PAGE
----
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U.S. Honey Crops and Markets

U.S. Honey Crops and Markets – September 2016

- September 1, 2016 - - (excerpt)

US Crops and Honey Markets

Honey crops in the southern U.S. have generally been better than last season with some notable exceptions pointed out by our reporters who live in locations hit with earlier unsettled weather and excessive rains that were then followed by excessive heat and humidity later in the summer. Beekeepers were hoping that late summer and fall flowers would have enough remaining ground moisture to produce late honey crops or least provide for winter stores. Similarly, in the northern states spring weather was often stormy, but later in the season many states had a period of very dry, hot weather which at times put a strain on wildflowers, clover and alfalfa. The big honey production states of Minnesota, North and South Dakota had good amounts of moisture earlier in the spring and beekeepers were hopeful that this would lead to better clover and alfalfa flows during their honey flows. Farther west into the Intermountain states conditions were becoming drier, but some beekeepers indicated that they were able to make fair to good honey crops before conditions became excessively dry. In the West, California beekeepers are again fighting drought conditions and wildfires. However, honey crop reports were better in Northern California, Oregon and Washington.

Beekeepers continue to indicate good local honey sales, but commercial beekeepers were still competing against lower priced foreign honey, which was dragging down large-lot bulk honey prices.


Honey flows have been fair to excellent, depending on rainfall and days of good foraging weather. Ground moisture has generally been satisfactory to take plant growth through the main part of the season. However, some locations were getting a little on the dry side which could affect the big goldenrod, Japanese knotweed and fall flower flows. These late flows often provide nice honey surpluses for beekeepers in this area. Fall flows should be well underway in late August and September. Honey flows that were mentioned earlier in the season included clover, locust, alfalfa, sumac, honeysuckle, vetch, privet, milkweed and autumn olive. Many beekeepers removed and extracted their lighter spring and summer honey crops before the late summer and fall flows began. Local honey demand remains excellent, but those beekeepers in competition with bulk quantities of foreign honey are seeing declining price offerings. Some beekeepers were skipping fall flows in favor of timely varroa mite treatments, but others were using varroa control products like Mite Away Quick Strips and HopGuard that allow supers to remain on hives during the treatment period.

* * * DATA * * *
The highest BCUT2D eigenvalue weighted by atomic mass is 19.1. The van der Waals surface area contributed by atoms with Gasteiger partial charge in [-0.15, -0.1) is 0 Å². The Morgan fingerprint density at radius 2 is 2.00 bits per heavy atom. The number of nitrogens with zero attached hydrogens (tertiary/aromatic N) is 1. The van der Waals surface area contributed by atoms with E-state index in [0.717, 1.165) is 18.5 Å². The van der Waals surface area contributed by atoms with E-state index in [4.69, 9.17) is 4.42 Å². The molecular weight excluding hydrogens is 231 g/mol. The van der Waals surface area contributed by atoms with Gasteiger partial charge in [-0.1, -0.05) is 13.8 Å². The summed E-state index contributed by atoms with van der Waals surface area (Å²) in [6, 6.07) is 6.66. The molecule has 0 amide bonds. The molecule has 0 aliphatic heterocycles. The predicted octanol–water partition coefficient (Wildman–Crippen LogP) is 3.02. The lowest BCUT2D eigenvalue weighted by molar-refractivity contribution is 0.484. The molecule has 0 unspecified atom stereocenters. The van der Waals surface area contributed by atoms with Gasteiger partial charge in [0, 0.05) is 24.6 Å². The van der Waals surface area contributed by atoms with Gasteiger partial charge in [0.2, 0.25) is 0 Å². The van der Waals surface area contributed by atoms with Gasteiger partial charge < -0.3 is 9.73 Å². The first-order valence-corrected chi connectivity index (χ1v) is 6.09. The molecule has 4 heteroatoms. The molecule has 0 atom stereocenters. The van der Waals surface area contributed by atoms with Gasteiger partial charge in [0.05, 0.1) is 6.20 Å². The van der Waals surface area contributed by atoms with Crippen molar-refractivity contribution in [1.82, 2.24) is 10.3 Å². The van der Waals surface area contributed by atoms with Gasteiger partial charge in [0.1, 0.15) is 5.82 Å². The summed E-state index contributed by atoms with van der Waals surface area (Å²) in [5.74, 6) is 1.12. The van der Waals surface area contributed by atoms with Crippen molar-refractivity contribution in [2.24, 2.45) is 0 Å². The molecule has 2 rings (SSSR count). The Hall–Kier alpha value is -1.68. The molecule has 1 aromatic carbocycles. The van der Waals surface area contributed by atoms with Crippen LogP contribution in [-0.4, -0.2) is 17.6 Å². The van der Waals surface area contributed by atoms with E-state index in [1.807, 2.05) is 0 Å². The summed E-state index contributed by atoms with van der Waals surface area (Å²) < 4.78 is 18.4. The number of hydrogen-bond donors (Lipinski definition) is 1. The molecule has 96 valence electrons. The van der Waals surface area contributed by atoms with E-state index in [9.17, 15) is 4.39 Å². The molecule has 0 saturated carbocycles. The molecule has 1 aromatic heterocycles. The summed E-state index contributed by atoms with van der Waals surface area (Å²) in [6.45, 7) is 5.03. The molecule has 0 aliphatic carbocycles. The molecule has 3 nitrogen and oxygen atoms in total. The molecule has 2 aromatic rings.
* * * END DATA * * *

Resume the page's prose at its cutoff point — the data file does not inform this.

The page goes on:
Beekeepers said sourwood honey flows in North Carolina were better in the mountains than in the Piedmont area. Earlier flow reports about black locust, sumac, thistle, blackberries, basswood, tulip-poplar and assorted wildflowers were mixed. The May flows were hurt by rainy weather, but then June and July were much drier and warmer, so bees had more foraging days. The eastern part of Tennessee had average to excellent flows, but too much rain earlier in the season hurt honey flows from sumac, clover and sourwood in the western half of the state. In Kentucky clover flows were fair to good, but the basswood and wildflower flows were disappointing. Earlier spring wildflower and black locust flows were hurt by cool, rainy weather, but later clover honey flows were better in West Virginia and Virginia.

As this was written, beekeepers were taking off surplus honey and extracting. Mite controls will be added at the same time in order to achieve maximum mite control. Despite widespread news about a declining wholesale honey market, most of our reporters felt that they would not be affected significantly, if at all, because they sell most of their honey through local sales outlets, often directly to the consumer.


Honey crop reports from Alabama, Georgia and Mississippi have been fair to good, although some locations suffered due to erratic weather, including too much rain. Honey flows mentioned included clover, crepe myrtle, mimosa, pepper vine, red vines, as well as assorted wildflowers and privet earlier this spring. Tallow flows were also generally good along the Gulf Coast. In Georgia colonies received earlier fair to good flows from wildflowers, clover, tallow, gallberry and palmetto. Later flows looked encouraging from cotton, soybeans and sunflowers. Tupelo honey flows were somewhat disappointing. Beekeepers had also moved colonies into the northern mountains for sourwood flows which were fair.

Honey crops in Florida were better than last season, but still down considerably from what many beekeepers felt were normal. While some beekeepers claimed their best flow came from orange groves, others said tallow or wildflowers provided their best flows. Gallberry, tupelo and palmetto flows were generally rated as only fair to poor, depending on one’s location. Erratic weather and frequent rain storms were blamed for poor yields by some beekeepers. Beekeepers were crowding into Brazilian pepper locations in preparation for this major flow. Some reporters were worried that …